If you really want an offer, send not only words of thanks but added-value attachments, including compelling news articles about the industry, the company or the competition, suggests Rosner, who is also a career columnist.

“Information is the ultimate currency because it helps people do their job,” he says. ?The attitude you will be conveying is “I have my ear to the ground and am investing energy into [the job search] beyond what I did in the interview.”

What? Me send a thank-you note?

We know. You don’t do thank you notes. Only 35 percent of workers surveyed by Vault last year said they always send thank you notes following interviews. Nearly 15 percent of people never, or almost never, follow up with a letter or email even though 43 percent of them say such notes could be very important in getting a job.

Rosner’s Working Wounded readers have similar habits. In his poll, 37 percent of his respondents say they always write thank you notes or letters. Twenty-two percent never do it and 41 percent say they do only when they really want to impress their interviewers.

Among Vault’s thank-you note rejectionists, 63 percent agreed with the statement “There’s no need. If they want me, they will hire me.” (Keep in mind, the poll was done in November 2000, back in the days when the job market still favored workers.)

Most people don’t exactly reject the concept of thank you notes. They simply were never taught the importance of them, says Barbara Pachter, author of When The Little Things Count…And They Always Count: 601 Essential Things That Everyone In Business Needs to Know.

“Once people realize how crucial it is, they do it,” Pachter says.

A business-training consultant, Pachter advises employees to send notes for almost any occasion calling for an express of gratitude, even after a round of golf with a more senior partner.

“If you’re ever in doubt, do it,?” says Pachter, of Cherry Hill, N.J. She recalls telling this to a group of accountants during a training session, and getting groans from the crowd. The discussion ended however when one of the founding partners stood up and said he always hand writes thank-you notes.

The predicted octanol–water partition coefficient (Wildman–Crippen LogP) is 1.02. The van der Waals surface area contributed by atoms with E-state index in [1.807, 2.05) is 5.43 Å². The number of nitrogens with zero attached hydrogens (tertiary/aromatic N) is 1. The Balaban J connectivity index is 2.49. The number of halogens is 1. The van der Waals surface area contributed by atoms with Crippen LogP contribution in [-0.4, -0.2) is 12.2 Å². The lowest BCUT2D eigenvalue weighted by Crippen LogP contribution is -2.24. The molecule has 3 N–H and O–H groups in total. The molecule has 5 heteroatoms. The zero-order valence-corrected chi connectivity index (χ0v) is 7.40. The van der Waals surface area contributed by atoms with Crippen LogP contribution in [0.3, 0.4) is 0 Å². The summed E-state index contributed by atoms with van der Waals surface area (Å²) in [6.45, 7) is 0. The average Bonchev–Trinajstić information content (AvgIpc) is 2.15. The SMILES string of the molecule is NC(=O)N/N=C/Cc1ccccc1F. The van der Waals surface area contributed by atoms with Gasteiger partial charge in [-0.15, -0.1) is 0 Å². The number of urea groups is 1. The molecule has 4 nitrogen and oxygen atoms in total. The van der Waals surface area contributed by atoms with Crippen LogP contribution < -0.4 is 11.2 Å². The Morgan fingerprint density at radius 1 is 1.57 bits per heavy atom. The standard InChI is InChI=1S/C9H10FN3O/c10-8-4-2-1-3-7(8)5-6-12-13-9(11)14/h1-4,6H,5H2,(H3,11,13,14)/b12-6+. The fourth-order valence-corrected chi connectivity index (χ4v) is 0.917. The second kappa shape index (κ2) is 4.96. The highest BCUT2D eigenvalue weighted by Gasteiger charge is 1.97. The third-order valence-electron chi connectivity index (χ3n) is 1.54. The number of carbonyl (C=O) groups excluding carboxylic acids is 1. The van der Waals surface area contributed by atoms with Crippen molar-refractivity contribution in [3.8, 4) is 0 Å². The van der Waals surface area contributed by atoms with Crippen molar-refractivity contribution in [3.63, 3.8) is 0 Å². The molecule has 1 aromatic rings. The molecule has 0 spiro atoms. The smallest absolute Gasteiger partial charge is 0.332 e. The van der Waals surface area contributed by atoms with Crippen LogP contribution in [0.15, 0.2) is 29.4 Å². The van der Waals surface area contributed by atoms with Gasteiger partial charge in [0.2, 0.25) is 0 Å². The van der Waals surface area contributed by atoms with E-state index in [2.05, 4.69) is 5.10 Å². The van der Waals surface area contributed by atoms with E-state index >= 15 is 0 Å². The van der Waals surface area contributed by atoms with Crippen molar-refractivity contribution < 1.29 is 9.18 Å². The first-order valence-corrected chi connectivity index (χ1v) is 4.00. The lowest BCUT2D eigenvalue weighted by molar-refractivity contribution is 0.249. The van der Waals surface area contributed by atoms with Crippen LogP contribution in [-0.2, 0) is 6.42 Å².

“If the head of the company does it, there was no point in arguing,” she says.

Perhaps more job hunters would send notes if they knew this: Thirty-six percent of hiring managers polled by Vault say thank you notes always help a candidate’s job prospects while another 42 percent say it could help when deciding between two or more qualified candidates. Only 22 percent said, in so many words, not to bother.



Thank You Letter: Experienced Job seeker
(current date)
Mr. William Chen
212 President Dr., Suite 300
Boca Raton, FL, 33486

Dear Mr. Chen,

Thank you for taking the time to discuss the technical support manager position at with me. After meeting with you and learning about the company’s Operations, I am convinced that my background and skills coincide well with your needs.

I appreciate the time you took to talk with me about the job responsibilities and the company.It gave me insight into why has been a success. I feel I would be a good fit for the position, especially given my experience in digital rights management.

In addition to my experience from my previous technical support and management positions,I feel I bring a strong work ethic and team-oriented attitude, both of which I know to be essential to success in tech support. I look forward to hearing from you about the position.


Jerome Connolly



Sample Thank you #2

Dear Fred,

Thank you so much for taking the time out of your busy schedule to meet with me. I am very excited at the prospect of joining (Company name) as the results oriented sales representative, driving existing and new sales opportunities.

I believe we have a good fit based upon my background and the job description. My sales experience, selling skills, education and high energy level will assure success. Especially when partnered with (Company name)’s strong product offering, continued success and steady growth through driving existing and new channels should be at hand.

I look forward to talking with you again in the next few days. If any additional information will be helpful regarding my candidacy, please do not hesitate to call me.

Again, many thanks for the opportunity.